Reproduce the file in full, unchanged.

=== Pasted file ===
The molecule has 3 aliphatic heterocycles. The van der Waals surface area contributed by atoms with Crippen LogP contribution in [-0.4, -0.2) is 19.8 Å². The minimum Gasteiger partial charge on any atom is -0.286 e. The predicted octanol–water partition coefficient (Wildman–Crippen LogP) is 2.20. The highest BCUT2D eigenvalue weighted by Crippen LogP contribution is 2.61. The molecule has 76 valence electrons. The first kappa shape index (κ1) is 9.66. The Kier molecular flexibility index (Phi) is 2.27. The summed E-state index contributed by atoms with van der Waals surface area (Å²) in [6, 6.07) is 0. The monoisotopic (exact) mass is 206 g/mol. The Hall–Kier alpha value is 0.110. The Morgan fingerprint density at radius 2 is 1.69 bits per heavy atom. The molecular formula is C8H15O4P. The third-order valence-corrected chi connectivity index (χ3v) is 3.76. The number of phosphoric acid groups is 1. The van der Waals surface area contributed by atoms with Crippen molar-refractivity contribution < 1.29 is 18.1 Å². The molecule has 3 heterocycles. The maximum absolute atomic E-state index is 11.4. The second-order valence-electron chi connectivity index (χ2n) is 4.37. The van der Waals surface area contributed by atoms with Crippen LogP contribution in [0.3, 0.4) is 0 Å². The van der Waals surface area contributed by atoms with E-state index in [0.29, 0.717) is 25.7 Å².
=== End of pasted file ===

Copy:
The molecule has 3 aliphatic heterocycles. The van der Waals surface area contributed by atoms with Crippen LogP contribution in [-0.4, -0.2) is 19.8 Å². The minimum Gasteiger partial charge on any atom is -0.286 e. The predicted octanol–water partition coefficient (Wildman–Crippen LogP) is 2.20. The highest BCUT2D eigenvalue weighted by Crippen LogP contribution is 2.61. The molecule has 76 valence electrons. The first kappa shape index (κ1) is 9.66. The Kier molecular flexibility index (Phi) is 2.27. The summed E-state index contributed by atoms with van der Waals surface area (Å²) in [6, 6.07) is 0. The monoisotopic (exact) mass is 206 g/mol. The Hall–Kier alpha value is 0.110. The Morgan fingerprint density at radius 2 is 1.69 bits per heavy atom. The molecular formula is C8H15O4P. The third-order valence-corrected chi connectivity index (χ3v) is 3.76. The number of phosphoric acid groups is 1. The van der Waals surface area contributed by atoms with Crippen molar-refractivity contribution < 1.29 is 18.1 Å². The molecule has 3 heterocycles. The maximum absolute atomic E-state index is 11.4. The second-order valence-electron chi connectivity index (χ2n) is 4.37. The van der Waals surface area contributed by atoms with Crippen LogP contribution in [0.3, 0.4) is 0 Å². The van der Waals surface area contributed by atoms with E-state index in [0.29, 0.717) is 25.7 Å².